117 gb Partition LOST after SHRINKING win 7

#1
hi everyone. i use win 7 ultimate sp1 x64. i wanted install windows 8 and make dual boot on my machine. before my c: volume was 267 gb the D: volume was 605gb and E: volume was 59gb. so i began shrinking. on c partiton i had less free space so i thought i could shrink volume d and i did it. new unallocated partition was nearly 117 gb. i created it as a new volume and then i faced thatwin 8 cannot install there i had to shring the View attachment 27285 volume c:. with 3rd party application i resized c partition by adding the new 117 gb volume into it. everything was fine and my c disk was 384 gb after resizing it. then i decided to shrink the volume c: to make a new partition on that drive to install windows 8. i ran disk mgmt toolof windows and shrunk c: . but after a while an error message appeared it closed. and that 117gb free space now lost on my pc. but it seems on diskmgmt connected to my c volume. im adding a screenshot so u could see it. now my c volume shows total 281 gb not 384 gb. cannot see that partition anywhere and i want to get that partition back how i can do it. only disk mgmt shows it but it shows its as a part of drive c:. i want to split them as before they were a separate partitions i have done my backup but i think there may be a way without re-installing windows and without deleting c: partition. please i need it immediately.
scr.JPG
 


patcooke

Microsoft MVP
Staff member
Premium Supporter
Microsoft MVP
#2
There are conflicting data on your images of your disk management tables - there are two drives labelled C and there are conflicting sizes shown. First, I recommend you now do what you should always do before engaging on major repartitioning exercises and that is to back up the contents of any important data. Ideally this should include an image of drive C with your operating system (or at least have a set of recovery dvd 's burned) and a copy of all user data files from other drives (in your case drive D). Also copy any required files from drive E as I'm recommending you remove that also. Then I'd remove the partitions showing as 117.55 GB and 58.59. Then run a full disk check. Finally reassign the spare disk space as required.
 


badrobot

Senior Member
#3
I don't even understand why the system allowed you to use the same drive letter twice. Try changing the letter of that C (any unused letter) that you encircled in red and see how it goes.
 


#4
I don't even understand why the system allowed you to use the same drive letter twice. Try changing the letter of that C (any unused letter) that you encircled in red and see how it goes.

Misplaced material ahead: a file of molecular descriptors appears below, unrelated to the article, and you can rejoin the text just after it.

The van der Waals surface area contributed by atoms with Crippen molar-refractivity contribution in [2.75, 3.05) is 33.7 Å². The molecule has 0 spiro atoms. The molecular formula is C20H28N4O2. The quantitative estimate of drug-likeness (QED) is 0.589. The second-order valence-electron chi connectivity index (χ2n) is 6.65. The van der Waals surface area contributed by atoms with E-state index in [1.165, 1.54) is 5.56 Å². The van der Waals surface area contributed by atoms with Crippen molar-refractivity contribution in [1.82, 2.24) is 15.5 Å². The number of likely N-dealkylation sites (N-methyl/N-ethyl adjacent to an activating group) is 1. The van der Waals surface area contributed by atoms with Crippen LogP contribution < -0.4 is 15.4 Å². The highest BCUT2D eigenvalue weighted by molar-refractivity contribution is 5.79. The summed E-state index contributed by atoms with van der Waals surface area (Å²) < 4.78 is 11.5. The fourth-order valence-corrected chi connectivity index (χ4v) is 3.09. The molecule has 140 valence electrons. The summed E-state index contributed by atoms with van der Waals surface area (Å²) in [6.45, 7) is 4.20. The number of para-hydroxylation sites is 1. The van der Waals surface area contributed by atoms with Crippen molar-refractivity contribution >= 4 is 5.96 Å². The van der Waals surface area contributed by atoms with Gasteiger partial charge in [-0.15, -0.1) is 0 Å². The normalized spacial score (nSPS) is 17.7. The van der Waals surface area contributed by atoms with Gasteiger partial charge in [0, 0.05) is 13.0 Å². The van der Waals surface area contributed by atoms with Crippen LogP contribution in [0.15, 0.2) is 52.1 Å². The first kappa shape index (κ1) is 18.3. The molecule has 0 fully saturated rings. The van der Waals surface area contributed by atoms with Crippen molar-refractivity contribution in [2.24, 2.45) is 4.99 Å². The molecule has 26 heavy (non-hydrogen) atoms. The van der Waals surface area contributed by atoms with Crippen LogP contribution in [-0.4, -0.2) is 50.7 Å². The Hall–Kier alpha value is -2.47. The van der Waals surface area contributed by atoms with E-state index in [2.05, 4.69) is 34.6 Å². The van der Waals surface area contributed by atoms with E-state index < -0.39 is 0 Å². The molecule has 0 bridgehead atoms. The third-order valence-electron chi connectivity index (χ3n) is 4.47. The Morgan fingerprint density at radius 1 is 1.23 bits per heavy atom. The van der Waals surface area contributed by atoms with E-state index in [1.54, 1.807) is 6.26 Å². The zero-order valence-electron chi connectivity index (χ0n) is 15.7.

i think because it sees that as a part of drive c. coz before it was a seperate drive i removed it then resized drive c hoped they join all together they joined total volume of c incread in my computer but in diskmgmt they stayed seperated
 


badrobot

Senior Member
#5
You can only merge 2 partitions if the unallocated partition is immediately to the right of the partition that you want to merge with. What you can do is back up D, delete it (it will become "Unallocated") and merge it with C to the left of it. Hopefully, without the partition gap in the middle, the 2 partition C will also join together.
 


patcooke

Microsoft MVP
Staff member
Premium Supporter
Microsoft MVP
#6
But the over-riding concern must be for any important data stored on any of the drives. It must be backed up before proceeding with these operations which are looking increasingly risky.
 


Saltgrass

Excellent Member
Microsoft Community Contributor
#7
I can see several problems. And first, Pat is correct in emphasizing saving your data. If the new partition is a copy of the original C: the data may be duplicated in it.

The fact they both say C: and show as the Boot partition I would think means the same partition identifier is being used for both, probably a result of the third party software.

Your drive shows as Dynamic. That configuration is normally for RAID setups. If you did not set it as Dynamic yourself, it may have been done when trying to add too many partitions to a MBR configured drive, since they can normally only handle 4 primary partitions. Thus, more than likely why Windows 8 would not install.
 


This website is not affiliated, owned, or endorsed by Microsoft Corporation. It is a member of the Microsoft Partner Program.
Top